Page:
Head of the Christian Congregation. In the Christian congregation Jesus Christ is the Head of the congregation, which is his “body,” of 144,000 members. (Eph 1:22, 23; Col 1:18; Re 14:1) Having immortality, he is the ever-living liaison member of the body of spirit-begotten Christians on earth at any given time, supplying all necessary things for them to grow spiritually and function to God’s glory. (1Co 12:27; Eph 4:15, 16; Col 2:18, 19) As the material temple had a “headstone” (Zec 4:7), so Jesus is the headstone of a spiritual temple (Ac 4:8-11; 1Pe 2:7) and the head of all government and authority under God, who is the Head over all. (Col 2:10; 1Co 11:3) The Bible likens Christ’s position as head of the congregation to that of a husband toward his wife, to impress upon human married couples the direction, love, and care the husband must exercise and the subjection that the wife must manifest within the marital union.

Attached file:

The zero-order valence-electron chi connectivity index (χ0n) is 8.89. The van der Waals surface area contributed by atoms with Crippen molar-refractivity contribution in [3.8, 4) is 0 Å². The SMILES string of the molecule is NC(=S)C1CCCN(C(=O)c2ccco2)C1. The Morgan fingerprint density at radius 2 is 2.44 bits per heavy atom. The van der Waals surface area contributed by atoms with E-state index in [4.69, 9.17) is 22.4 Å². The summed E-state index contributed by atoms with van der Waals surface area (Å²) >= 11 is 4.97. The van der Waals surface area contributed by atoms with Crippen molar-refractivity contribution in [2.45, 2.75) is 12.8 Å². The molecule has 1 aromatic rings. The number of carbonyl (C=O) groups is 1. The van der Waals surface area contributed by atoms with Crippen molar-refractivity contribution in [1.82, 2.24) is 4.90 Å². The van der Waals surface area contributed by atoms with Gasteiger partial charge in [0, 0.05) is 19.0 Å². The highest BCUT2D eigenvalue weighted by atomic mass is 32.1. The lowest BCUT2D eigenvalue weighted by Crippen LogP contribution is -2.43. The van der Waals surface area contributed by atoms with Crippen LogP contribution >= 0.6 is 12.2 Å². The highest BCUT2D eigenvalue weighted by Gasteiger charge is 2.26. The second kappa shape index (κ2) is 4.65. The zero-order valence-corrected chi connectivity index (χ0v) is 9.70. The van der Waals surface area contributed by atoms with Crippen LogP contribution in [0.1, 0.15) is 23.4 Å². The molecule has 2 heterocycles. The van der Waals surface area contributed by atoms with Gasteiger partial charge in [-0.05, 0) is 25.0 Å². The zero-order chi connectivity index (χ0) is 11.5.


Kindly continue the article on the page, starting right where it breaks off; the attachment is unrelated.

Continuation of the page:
The apostle Paul, drawing on the principle of the primary headship of God, the Head of Christ, and the relative headship of the man over the woman, sets forth the principle governing the Christian congregation, namely, that the woman should recognize the God-ordained headship of man by wearing a head covering, “a sign of authority,” upon her head when praying or prophesying in the congregation.
Other Uses. The Hebrew word for “head” is used to refer to the tops of pillars of the tabernacle, the courtyard, and the temple (Ex 36:37, 38; 38:17; 1Ki 7:16), as well as to the tops of mountains (Ge 8:5), of bushes or trees (1Ch 14:15), of a ladder (Ge 28:12), and of a scepter (Es 5:2), to cite a few examples. It is also applied to that which is the head of or the beginning of something, such as the head of rivers and of roads (Ge 2:10; Eze 21:21) as well as the first month (“the start [head] of the months” [Ex 12:2]). The Jewish name for their new year’s day is Rosh Hashanah, literally meaning, “Head of the Year.”